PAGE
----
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Restaurant Thu May 24 2007
To get away from the bustle of the Loop's financial district on La Salle, I used to walk south to Printer's Row, to a gritty cafe called Gourmand with vintage sofas, chalkboard menus, local paintings hanging and hiply-dressed employees. Gourmand closed for a bit, then re-opened as Café Mediterra, a clean looking spot with framed lithos on the walls, a bus person wearing a polo shirt tucked into khakis, much more proper service, and no couches. The person who delivered my sandwich to the number card I put on my table also re-filled the water I had taken. There was no self-service bus tray in sight. A few patrons on laptops reminded of the many student-looking laptop users from the old spot. But the ones who used to congregate in Gourmand, a block from Columbia, wore tight jeans, stylish shoes and slept-in hair. The new crowd seems, from my one visit, older and more conservatively dressed in standard-issue black stretch office pants with matching clean-cut knit long sleeve sweaters, suits, button down office casual shirts, relaxed fit blue jeans and even the occasional Coca-Cola T-shirt.
Why did Gourmand go away? Apparently, we didn't buy enough. Two owners behind the counter told me why Gourmand changed. One was a clean-cut fellow identified by the other as the owner of the late Gourmand's sister, Filter. It went something like, people sat around Gourmand for three hours and just ordered a cup of coffee. After asking how that differs from Filter, where people seem to sit around a lot, too, the answer was simply that we buy more at Filter. Ironically, in case you haven't heard, Filter is closing, too.
Judging solely by the one item I've ordered at Café Mediterra, I would rather have spent it on Gourmand's hearty and tangy black bean burger - which you can still, last I checked, get at Filter. Instead, I ordered a sandwich with nicely thin and tender potato slices and soft and roasted cauliflower. But the sandwich was thin. Sure, I did change it up from pita bread to panini bread. And one of the owners did oddly warn me that results could be unexpected with a different bread. But it was still a $7 sandwich, and I only tasted a hint of the garlic lemon vinaigrette that the menu promises. I didn't see any of the menu's promised roasted red pepper and cilantro, either. I'd still be curious to try the roasted red pepper hummus wrap, falafel or lentil soup - but only if I was already on the block for a visit to the quaint Sandmeyer's Bookstore. The lure of a funky haven called Gourmand is dead.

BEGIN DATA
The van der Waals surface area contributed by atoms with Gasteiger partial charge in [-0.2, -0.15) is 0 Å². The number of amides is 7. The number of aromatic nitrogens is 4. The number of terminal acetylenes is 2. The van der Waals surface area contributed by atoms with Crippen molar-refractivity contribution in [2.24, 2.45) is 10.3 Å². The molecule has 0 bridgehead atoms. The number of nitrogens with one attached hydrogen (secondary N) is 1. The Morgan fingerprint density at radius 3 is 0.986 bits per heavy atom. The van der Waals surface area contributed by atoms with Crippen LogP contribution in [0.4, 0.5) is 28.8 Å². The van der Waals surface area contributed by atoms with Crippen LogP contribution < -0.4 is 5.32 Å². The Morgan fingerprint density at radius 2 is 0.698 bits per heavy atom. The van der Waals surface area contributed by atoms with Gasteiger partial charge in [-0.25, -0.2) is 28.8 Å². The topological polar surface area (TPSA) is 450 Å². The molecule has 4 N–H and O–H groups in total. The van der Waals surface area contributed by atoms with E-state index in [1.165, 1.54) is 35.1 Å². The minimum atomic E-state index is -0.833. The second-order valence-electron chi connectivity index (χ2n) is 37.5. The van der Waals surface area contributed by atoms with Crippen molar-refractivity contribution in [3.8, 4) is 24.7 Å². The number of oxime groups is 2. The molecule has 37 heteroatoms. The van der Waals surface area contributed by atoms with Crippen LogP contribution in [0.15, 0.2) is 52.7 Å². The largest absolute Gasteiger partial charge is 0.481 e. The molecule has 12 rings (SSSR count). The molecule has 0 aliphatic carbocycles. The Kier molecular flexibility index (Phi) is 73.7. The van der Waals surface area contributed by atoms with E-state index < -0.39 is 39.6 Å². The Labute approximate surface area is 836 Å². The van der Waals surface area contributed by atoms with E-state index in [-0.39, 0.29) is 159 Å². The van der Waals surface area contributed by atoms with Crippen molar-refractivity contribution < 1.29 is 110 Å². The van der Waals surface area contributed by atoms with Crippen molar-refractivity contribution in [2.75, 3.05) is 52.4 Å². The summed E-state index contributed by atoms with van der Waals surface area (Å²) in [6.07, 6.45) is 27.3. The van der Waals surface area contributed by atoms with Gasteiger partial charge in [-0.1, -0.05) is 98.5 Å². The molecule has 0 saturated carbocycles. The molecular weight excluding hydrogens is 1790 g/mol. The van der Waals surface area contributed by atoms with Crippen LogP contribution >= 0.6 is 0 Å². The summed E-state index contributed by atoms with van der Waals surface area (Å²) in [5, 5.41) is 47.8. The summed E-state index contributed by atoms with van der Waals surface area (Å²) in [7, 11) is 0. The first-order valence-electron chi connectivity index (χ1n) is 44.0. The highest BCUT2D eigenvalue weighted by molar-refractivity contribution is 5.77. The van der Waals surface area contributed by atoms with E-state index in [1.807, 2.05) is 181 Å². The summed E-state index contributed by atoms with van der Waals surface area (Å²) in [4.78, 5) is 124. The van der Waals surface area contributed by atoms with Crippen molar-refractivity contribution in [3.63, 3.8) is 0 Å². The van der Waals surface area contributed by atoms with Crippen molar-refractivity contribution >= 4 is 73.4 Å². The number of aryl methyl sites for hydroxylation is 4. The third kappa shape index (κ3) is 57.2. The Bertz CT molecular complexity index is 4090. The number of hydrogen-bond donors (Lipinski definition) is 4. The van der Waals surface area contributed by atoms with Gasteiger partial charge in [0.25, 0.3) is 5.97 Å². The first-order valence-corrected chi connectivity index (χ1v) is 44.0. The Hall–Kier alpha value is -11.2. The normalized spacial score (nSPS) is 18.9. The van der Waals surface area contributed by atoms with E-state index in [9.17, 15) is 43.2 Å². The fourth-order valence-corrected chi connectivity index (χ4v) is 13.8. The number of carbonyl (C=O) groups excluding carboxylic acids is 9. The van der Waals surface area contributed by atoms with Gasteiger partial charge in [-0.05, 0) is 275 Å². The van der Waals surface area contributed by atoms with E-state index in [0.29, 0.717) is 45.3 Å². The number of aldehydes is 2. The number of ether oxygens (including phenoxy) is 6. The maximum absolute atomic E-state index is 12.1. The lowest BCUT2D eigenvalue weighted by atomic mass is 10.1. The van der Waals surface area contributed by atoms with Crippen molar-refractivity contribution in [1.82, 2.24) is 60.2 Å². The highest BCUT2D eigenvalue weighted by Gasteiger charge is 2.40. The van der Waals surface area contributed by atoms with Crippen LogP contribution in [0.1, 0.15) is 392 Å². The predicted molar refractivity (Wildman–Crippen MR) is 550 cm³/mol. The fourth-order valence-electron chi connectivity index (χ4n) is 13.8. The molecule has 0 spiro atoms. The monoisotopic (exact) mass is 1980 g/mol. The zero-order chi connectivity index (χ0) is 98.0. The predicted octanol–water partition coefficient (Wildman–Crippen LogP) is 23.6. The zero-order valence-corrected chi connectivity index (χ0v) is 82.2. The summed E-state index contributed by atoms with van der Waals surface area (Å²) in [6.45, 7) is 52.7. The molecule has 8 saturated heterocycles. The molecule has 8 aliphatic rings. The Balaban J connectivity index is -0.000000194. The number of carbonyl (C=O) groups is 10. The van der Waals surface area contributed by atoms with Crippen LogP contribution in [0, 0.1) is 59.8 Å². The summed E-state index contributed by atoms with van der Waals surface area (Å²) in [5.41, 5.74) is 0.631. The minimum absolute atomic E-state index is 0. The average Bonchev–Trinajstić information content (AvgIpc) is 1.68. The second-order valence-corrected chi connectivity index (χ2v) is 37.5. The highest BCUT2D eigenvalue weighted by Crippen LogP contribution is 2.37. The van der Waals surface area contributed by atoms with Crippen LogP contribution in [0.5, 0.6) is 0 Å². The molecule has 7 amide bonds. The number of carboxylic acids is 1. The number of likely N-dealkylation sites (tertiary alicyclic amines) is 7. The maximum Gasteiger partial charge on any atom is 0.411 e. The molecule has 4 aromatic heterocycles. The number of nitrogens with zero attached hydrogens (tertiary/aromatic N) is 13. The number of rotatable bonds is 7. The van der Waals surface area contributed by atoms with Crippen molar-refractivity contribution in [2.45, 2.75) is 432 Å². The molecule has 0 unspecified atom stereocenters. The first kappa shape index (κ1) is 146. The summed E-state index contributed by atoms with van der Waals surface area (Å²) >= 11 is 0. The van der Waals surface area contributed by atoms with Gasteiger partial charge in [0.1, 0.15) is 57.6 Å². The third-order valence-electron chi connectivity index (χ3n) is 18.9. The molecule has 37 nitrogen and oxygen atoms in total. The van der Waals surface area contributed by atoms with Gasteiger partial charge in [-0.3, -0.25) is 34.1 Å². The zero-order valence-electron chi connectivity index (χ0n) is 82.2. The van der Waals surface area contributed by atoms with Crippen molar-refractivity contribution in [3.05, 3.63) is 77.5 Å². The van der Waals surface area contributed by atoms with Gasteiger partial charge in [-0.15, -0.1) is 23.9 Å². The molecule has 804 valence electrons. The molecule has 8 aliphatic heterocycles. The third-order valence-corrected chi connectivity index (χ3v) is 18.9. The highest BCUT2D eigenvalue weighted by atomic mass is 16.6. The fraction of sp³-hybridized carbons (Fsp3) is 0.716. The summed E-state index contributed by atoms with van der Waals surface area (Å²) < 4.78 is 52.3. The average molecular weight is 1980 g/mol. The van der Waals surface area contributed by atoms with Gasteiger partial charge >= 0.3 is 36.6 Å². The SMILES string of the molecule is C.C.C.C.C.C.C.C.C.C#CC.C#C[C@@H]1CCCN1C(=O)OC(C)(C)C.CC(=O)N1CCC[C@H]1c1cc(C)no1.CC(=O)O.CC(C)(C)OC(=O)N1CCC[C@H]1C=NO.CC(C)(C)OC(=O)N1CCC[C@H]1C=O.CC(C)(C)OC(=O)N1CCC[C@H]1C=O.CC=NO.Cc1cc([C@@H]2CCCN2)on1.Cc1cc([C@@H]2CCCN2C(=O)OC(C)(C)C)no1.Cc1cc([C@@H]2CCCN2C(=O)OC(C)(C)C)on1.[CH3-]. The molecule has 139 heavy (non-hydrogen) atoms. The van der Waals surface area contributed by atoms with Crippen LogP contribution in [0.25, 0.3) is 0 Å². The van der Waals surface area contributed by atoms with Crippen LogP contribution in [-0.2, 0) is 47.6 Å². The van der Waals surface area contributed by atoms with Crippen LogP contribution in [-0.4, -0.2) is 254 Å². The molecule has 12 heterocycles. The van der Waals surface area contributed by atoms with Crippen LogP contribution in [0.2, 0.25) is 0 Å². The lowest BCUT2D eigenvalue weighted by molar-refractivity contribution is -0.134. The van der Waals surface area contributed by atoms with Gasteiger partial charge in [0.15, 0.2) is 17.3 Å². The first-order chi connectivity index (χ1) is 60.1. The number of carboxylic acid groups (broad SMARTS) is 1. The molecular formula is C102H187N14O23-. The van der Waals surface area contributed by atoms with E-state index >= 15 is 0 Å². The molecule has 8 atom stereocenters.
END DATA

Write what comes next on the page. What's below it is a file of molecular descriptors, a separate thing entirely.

On my way back to the Loop, I rolled into Intelligentsia Coffee on Jackson for a second cup of the nectar they magically squeeze from their beans. The brilliant operation they have going refreshed me. Classy marble-topped and ornate metal-bottomed tables with dark wood trip on the walls enhance the place, and align well with the historic Monadnock Building they are part of. The courteous and all-business but fun baristas thump some pretty groovy tunes, too.
Café Mediterra, 728 S. Dearborn, (312) 427-2610